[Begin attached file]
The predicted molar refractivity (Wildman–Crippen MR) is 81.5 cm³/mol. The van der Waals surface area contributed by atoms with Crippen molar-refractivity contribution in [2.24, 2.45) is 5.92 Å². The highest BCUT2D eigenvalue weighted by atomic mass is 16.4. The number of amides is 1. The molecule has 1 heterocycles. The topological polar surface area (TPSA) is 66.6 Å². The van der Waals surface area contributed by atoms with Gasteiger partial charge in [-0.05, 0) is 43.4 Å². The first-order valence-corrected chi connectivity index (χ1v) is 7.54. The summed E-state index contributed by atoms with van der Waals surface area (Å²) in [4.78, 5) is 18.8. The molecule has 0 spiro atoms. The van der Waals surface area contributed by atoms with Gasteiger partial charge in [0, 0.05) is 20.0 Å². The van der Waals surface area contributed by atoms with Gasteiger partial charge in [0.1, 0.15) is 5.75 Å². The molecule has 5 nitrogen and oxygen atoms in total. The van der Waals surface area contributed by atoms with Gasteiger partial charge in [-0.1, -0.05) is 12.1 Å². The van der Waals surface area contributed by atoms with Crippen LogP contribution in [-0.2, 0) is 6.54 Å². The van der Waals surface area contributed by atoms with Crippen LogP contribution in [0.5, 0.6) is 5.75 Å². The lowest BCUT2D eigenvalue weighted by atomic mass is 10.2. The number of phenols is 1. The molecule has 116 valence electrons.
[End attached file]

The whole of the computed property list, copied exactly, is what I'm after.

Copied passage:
The predicted molar refractivity (Wildman–Crippen MR) is 81.5 cm³/mol. The van der Waals surface area contributed by atoms with Crippen molar-refractivity contribution in [2.24, 2.45) is 5.92 Å². The highest BCUT2D eigenvalue weighted by atomic mass is 16.4. The number of amides is 1. The molecule has 1 heterocycles. The topological polar surface area (TPSA) is 66.6 Å². The van der Waals surface area contributed by atoms with Gasteiger partial charge in [-0.05, 0) is 43.4 Å². The first-order valence-corrected chi connectivity index (χ1v) is 7.54. The summed E-state index contributed by atoms with van der Waals surface area (Å²) in [4.78, 5) is 18.8. The molecule has 0 spiro atoms. The van der Waals surface area contributed by atoms with Gasteiger partial charge in [0, 0.05) is 20.0 Å². The van der Waals surface area contributed by atoms with Gasteiger partial charge in [0.1, 0.15) is 5.75 Å². The molecule has 5 nitrogen and oxygen atoms in total. The van der Waals surface area contributed by atoms with Gasteiger partial charge in [-0.1, -0.05) is 12.1 Å². The van der Waals surface area contributed by atoms with Crippen LogP contribution in [-0.2, 0) is 6.54 Å². The van der Waals surface area contributed by atoms with Crippen LogP contribution in [0.5, 0.6) is 5.75 Å². The lowest BCUT2D eigenvalue weighted by atomic mass is 10.2. The number of phenols is 1. The molecule has 116 valence electrons.